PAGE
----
A ransomware group made $260,000 by remotely encrypting files on QNAP computers using the 7zip archive software in an interval of five days. After a ransomware operation called Qlocker exploited vulnerabilities on their computers, QNAP NAS users all over the world discovered their files had been encrypted as of Monday.
While most ransomware groups spend a significant amount of time developing their malware to make it powerful, feature-rich, and safe, the Qlocker gang didn’t have to do so. Rather, they scanned for QNAP devices that were connected to the Internet and manipulated them with the recently disclosed flaws.
The threat actors were able to use these exploits to remotely run the 7zip archival utility and password secure all of the files on the victims’ NAS storage devices. Using a time-tested encryption algorithm built into the 7zip archive utility, they were able to encrypt over a thousand devices in just five days. To access all of a victim’s computers and not leak their stolen data, enterprise-targeting ransomware usually demands ransom payments ranging from $100,000 to $50 million.
Qlocker, on the other hand, chose a different audience: customers and small-to-medium-sized businesses that use QNAP NAS computers for network storage. The threat actors seem to have a good understanding of their goals since their ransom demands were just 0.01 Bitcoins or around $500 at today’s Bitcoin rates.
Since the Qlocker ransomware uses a series of Bitcoin addresses that are rotated around, BleepingComputer collected the addresses and tracked their payments. Security researcher Jack Cable discovered a short-lived bug that allowed him to recover passwords for 55 victims for free. He gathered ten separate Bitcoin addresses that the threat actors were rotating with victims when using this bug and shared them with BleepingComputer.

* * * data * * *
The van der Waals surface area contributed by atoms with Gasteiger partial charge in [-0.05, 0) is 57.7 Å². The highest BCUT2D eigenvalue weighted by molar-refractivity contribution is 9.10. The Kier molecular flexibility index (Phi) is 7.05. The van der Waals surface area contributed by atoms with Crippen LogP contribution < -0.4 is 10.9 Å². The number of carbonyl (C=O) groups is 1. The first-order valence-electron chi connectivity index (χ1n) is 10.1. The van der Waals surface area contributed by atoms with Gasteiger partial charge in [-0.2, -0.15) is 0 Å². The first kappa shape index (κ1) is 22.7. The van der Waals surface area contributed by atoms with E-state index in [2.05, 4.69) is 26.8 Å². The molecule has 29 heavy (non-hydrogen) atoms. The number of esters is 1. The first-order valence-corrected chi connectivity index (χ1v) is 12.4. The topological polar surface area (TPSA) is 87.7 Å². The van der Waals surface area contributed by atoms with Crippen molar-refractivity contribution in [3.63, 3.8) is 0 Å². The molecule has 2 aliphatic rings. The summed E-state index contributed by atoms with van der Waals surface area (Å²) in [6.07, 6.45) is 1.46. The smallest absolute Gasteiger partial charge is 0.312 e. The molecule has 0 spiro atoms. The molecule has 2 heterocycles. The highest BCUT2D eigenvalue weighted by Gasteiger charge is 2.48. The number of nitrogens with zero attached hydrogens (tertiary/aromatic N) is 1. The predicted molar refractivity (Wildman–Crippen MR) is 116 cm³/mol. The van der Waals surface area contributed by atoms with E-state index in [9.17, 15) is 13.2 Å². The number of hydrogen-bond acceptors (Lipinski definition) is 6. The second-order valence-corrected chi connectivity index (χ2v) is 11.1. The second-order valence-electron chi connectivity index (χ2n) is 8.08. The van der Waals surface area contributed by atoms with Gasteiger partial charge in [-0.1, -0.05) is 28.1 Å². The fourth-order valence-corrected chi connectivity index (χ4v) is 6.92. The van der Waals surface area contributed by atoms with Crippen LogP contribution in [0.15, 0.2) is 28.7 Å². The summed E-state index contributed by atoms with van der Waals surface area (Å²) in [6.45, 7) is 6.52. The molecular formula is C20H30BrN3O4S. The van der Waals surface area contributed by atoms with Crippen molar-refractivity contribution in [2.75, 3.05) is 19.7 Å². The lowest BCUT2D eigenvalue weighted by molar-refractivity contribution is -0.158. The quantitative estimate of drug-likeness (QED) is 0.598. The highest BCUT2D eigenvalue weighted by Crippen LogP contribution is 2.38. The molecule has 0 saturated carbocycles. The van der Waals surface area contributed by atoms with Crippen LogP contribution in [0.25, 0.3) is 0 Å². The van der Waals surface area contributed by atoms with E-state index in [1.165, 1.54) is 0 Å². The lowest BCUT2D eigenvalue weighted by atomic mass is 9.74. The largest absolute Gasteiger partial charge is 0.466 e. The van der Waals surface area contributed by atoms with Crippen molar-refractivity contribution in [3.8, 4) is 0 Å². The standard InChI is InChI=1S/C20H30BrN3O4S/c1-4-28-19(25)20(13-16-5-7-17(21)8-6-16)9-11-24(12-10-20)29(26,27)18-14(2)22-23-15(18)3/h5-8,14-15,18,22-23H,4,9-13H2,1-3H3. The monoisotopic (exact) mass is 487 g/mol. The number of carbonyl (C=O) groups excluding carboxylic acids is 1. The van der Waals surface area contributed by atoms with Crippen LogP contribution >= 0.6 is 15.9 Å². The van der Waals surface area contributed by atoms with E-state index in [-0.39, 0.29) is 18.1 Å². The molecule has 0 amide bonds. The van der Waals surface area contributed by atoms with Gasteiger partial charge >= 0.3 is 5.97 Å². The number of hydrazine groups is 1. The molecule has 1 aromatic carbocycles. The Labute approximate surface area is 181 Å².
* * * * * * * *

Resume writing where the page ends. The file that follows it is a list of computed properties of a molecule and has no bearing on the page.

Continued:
BleepingComputer has since collected an additional ten bitcoin addresses, bringing the total number of bitcoin addresses used by the Qlocker threat actors to 20. The 20 bitcoin addresses have received ransom payments totaling 5.25735623 Bitcoins at this time which equates to around $258,494 in today’s money. Unfortunately, as users make the difficult decision to pay a ransom to retrieve their files, the number of ransoms will likely rise over the weekend and into the next week.
This ransomware campaign is still active, with new victims being reported daily. To patch the vulnerabilities and defend against these ransomware attacks, all QNAP users must upgrade the latest versions of the Multimedia Console, Media Streaming Add-on, and Hybrid Backup Sync software. Users can also protect their NAS devices so that potential attacks are more difficult to carry out.
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